The 2020 Democratic primary has over twenty candidates, which has led to two nights of debates in June and July with ten candidates each night.

Chaos has ensued in those two debates. This may not happen in the third debate since only seven candidates have qualified so far.

The third debate will take place on September 12 and 13 in Houston, TX. If only ten candidates qualify then only one debate will happen.

The New York Times did not say what would happen if 12 or 13 candidates reach the threshold.

Due to the overflow of candidates, the Democratic National Committee (DNC) changed the requirements for each debate. The candidates must have 130,000 unique donors and reach 2% in four polls to participate in the third debate.

These candidates have qualified:

  • Former Vice President Joseph R. Biden Jr.
  • Senator Cory Booker of New Jersey
  • Mayor Pete Buttigieg of South Bend, Ind.
  • Senator Kamala Harris of California
  • Former Representative Beto O’Rourke of Texas
  • Senator Bernie Sanders of Vermont
  • Senator Elizabeth Warren of Massachusetts

Three other candidates may meet the requirements in time: “The former housing secretary Julián Castro and the entrepreneur Andrew Yang have surpassed 130,000 donations and each have three of the four qualifying polls they need, while Senator Amy Klobuchar of Minnesota has met the polling threshold and has about 120,000 donors.”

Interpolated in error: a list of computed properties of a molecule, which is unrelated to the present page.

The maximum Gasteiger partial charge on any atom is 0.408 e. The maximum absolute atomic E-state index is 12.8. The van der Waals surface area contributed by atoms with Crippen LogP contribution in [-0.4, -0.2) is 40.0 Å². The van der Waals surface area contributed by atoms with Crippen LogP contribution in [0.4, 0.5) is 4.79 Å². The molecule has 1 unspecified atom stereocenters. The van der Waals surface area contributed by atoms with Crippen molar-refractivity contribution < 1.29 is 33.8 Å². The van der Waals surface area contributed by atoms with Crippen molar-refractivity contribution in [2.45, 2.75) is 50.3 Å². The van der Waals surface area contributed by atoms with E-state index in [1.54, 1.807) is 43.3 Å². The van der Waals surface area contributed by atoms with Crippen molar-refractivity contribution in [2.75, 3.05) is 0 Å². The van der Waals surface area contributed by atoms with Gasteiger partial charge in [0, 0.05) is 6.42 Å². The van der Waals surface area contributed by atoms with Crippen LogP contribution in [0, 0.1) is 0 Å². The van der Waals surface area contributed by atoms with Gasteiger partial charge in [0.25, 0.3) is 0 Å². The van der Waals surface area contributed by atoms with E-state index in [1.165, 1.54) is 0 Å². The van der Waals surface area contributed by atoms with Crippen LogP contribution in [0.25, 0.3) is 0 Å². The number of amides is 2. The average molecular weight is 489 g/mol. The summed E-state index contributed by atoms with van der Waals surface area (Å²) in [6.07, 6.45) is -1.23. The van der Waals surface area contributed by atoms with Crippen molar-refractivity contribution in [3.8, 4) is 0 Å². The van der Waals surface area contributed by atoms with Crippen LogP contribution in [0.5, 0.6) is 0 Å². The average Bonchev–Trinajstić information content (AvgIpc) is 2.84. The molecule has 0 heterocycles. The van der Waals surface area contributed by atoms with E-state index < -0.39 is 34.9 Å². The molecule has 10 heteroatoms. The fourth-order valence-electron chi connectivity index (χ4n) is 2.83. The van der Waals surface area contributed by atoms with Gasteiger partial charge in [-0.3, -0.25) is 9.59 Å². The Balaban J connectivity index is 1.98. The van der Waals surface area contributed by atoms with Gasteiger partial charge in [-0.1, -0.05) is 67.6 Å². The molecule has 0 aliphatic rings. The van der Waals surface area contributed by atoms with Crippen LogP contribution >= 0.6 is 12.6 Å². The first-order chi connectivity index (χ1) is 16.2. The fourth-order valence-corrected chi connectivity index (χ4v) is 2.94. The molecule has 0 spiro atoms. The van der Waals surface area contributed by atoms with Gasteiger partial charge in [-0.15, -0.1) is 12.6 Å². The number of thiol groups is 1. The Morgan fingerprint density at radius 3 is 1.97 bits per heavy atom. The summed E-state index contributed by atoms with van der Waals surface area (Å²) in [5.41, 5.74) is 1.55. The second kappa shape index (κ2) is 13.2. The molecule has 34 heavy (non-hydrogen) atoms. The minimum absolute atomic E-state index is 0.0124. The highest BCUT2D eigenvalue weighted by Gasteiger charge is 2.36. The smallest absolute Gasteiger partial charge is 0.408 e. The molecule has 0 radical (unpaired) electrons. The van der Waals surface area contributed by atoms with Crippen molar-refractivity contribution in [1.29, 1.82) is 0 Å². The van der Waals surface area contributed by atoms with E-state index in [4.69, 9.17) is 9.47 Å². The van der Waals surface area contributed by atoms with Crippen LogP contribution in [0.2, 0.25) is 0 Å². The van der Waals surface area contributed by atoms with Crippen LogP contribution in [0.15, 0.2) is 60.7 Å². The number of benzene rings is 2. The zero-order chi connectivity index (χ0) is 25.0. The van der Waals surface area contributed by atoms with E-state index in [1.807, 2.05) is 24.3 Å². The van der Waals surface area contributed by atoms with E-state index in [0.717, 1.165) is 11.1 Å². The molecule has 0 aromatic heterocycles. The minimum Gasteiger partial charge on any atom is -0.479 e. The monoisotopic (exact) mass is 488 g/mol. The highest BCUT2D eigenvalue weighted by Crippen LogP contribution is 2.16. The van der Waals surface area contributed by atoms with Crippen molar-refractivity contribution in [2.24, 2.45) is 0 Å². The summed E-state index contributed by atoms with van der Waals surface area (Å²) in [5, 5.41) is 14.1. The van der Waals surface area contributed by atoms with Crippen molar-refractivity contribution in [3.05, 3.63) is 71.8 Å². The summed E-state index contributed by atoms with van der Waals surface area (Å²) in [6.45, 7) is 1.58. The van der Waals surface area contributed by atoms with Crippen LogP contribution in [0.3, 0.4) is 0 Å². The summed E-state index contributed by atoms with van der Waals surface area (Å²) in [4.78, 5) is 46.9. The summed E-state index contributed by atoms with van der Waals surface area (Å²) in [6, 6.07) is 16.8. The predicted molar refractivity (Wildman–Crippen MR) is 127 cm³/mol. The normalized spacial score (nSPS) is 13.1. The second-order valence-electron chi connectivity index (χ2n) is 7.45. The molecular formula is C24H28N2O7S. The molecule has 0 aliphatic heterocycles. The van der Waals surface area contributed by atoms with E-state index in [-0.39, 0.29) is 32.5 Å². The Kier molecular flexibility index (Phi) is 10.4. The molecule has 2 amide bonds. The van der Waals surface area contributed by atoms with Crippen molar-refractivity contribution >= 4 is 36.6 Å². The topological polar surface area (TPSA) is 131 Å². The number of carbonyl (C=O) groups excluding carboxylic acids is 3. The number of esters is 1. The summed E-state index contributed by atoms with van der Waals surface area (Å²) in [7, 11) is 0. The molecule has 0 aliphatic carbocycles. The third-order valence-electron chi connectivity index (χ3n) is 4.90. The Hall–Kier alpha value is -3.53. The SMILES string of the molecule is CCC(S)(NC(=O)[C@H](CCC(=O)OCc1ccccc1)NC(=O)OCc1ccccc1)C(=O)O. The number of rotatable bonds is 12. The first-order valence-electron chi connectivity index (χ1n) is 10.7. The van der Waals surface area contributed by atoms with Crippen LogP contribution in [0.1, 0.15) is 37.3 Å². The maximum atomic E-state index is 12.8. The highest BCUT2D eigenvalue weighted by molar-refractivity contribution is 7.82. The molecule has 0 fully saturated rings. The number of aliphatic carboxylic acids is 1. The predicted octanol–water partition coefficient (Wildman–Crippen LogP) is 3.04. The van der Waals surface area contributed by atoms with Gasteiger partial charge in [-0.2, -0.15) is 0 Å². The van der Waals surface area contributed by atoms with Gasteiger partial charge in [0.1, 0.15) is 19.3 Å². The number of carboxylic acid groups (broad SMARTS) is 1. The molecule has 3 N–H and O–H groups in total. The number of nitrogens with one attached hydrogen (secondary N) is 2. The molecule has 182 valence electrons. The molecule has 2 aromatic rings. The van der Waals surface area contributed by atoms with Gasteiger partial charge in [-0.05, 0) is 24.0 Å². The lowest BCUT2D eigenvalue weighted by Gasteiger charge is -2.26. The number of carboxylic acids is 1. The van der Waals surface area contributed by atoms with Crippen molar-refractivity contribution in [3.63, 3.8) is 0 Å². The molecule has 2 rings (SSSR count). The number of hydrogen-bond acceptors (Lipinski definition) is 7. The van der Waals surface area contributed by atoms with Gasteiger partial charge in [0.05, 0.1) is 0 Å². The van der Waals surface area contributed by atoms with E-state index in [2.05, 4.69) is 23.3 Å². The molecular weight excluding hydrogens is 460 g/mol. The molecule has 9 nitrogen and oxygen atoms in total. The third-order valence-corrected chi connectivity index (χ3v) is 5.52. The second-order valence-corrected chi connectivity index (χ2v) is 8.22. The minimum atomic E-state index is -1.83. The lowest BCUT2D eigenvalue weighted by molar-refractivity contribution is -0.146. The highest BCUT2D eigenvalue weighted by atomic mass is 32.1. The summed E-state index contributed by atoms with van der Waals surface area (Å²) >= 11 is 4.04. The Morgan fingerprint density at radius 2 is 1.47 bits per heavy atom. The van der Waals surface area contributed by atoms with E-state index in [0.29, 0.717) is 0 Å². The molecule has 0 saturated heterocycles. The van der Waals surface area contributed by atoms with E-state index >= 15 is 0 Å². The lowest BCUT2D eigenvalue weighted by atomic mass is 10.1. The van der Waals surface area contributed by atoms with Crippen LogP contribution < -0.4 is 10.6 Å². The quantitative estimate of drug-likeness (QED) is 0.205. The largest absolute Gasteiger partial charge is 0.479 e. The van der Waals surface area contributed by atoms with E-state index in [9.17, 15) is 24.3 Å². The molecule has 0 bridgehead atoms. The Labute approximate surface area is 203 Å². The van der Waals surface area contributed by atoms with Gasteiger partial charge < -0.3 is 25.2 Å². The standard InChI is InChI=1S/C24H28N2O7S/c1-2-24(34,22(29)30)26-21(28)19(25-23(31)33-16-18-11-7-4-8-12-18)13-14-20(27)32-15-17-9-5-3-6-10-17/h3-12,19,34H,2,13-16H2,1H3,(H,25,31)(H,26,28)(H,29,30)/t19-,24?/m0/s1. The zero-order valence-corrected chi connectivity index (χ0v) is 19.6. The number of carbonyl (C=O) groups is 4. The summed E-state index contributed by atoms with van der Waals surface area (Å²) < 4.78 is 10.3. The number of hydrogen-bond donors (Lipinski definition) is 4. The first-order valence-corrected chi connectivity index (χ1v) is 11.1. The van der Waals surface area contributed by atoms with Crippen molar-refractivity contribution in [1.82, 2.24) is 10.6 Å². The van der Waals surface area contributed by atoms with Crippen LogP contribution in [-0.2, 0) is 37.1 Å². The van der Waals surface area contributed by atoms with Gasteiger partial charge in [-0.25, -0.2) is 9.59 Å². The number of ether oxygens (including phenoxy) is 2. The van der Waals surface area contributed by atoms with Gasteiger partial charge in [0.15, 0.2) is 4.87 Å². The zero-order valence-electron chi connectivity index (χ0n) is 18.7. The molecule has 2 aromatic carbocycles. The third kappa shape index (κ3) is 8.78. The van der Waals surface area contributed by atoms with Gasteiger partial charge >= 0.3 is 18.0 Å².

Activist Tom Steyer has two polls while Rep. Tulsi Gabbard (HI) and former Colorado Gov. John Hickenlooper have one poll. The requirements may impede the others:

Beyond them, only three candidates have even a single qualifying poll to their name: the impeachment activist Tom Steyer (2 polls), Representative Tulsi Gabbard of Hawaii (1) and former Gov. John Hickenlooper of Colorado (1).

We asked all three of their campaigns to provide donor numbers so we could assess where they stood. Ms. Gabbard had just under 114,000 donors as of Wednesday night. A spokesman for Mr. Steyer said he was “on track to collect the required number of donors to make the September debate stage” but did not give a number. Mr. Hickenlooper’s campaign did not respond, but Politico reported a month ago that he had only 13,000 donors.

The other 11 candidates in the race have no qualifying polls to their name, and they all went into this week’s debates seeking a viral moment that would attract new donors and lift them, even briefly, in the polls.

Candidates have received boosts in polls after the two debates, but they must have 2% on August 28.

Yang may have already qualified. He tweeted on Monday that he met the polling and donor requirements. The DNC sent out an email on Tuesday to all campaigns that polls do not count if sponsored by the same organization.

Yang received 2% in two polls from NBC. The email said that the “[C]andidates may only count one NBC-sponsored national poll released during the current qualification period.”

The new rules state that if the same organization sponsored more than one poll it will count if the research took place “in different geographical areas.”

One poll did not specify the locations of the respondents, but the second one concentrated only on southern states.

 
 
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